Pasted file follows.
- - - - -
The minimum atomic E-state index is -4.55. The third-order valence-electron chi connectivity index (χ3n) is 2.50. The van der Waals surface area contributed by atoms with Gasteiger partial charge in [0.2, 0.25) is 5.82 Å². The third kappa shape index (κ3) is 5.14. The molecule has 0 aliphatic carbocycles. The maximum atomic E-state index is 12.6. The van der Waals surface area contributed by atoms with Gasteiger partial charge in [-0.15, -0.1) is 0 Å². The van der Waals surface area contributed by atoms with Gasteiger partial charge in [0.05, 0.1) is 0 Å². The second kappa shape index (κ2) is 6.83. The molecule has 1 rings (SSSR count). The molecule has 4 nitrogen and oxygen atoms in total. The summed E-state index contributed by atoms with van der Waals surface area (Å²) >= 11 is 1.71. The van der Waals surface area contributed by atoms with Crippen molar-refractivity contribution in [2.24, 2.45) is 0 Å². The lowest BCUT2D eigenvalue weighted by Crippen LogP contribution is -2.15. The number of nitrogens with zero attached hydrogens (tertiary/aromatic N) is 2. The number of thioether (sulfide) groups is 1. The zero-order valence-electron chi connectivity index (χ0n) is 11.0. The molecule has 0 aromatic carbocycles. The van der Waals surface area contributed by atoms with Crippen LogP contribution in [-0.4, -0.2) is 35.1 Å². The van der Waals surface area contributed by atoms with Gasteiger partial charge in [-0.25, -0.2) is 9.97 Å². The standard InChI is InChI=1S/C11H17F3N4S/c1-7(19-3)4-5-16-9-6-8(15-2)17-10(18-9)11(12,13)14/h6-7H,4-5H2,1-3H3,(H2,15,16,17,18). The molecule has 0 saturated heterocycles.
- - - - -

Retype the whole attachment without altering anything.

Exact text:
The minimum atomic E-state index is -4.55. The third-order valence-electron chi connectivity index (χ3n) is 2.50. The van der Waals surface area contributed by atoms with Gasteiger partial charge in [0.2, 0.25) is 5.82 Å². The third kappa shape index (κ3) is 5.14. The molecule has 0 aliphatic carbocycles. The maximum atomic E-state index is 12.6. The van der Waals surface area contributed by atoms with Gasteiger partial charge in [-0.15, -0.1) is 0 Å². The van der Waals surface area contributed by atoms with Gasteiger partial charge in [0.05, 0.1) is 0 Å². The second kappa shape index (κ2) is 6.83. The molecule has 1 rings (SSSR count). The molecule has 4 nitrogen and oxygen atoms in total. The summed E-state index contributed by atoms with van der Waals surface area (Å²) >= 11 is 1.71. The van der Waals surface area contributed by atoms with Crippen molar-refractivity contribution in [2.24, 2.45) is 0 Å². The lowest BCUT2D eigenvalue weighted by Crippen LogP contribution is -2.15. The number of nitrogens with zero attached hydrogens (tertiary/aromatic N) is 2. The number of thioether (sulfide) groups is 1. The zero-order valence-electron chi connectivity index (χ0n) is 11.0. The molecule has 0 aromatic carbocycles. The van der Waals surface area contributed by atoms with Crippen LogP contribution in [-0.4, -0.2) is 35.1 Å². The van der Waals surface area contributed by atoms with Gasteiger partial charge in [-0.25, -0.2) is 9.97 Å². The standard InChI is InChI=1S/C11H17F3N4S/c1-7(19-3)4-5-16-9-6-8(15-2)17-10(18-9)11(12,13)14/h6-7H,4-5H2,1-3H3,(H2,15,16,17,18). The molecule has 0 saturated heterocycles.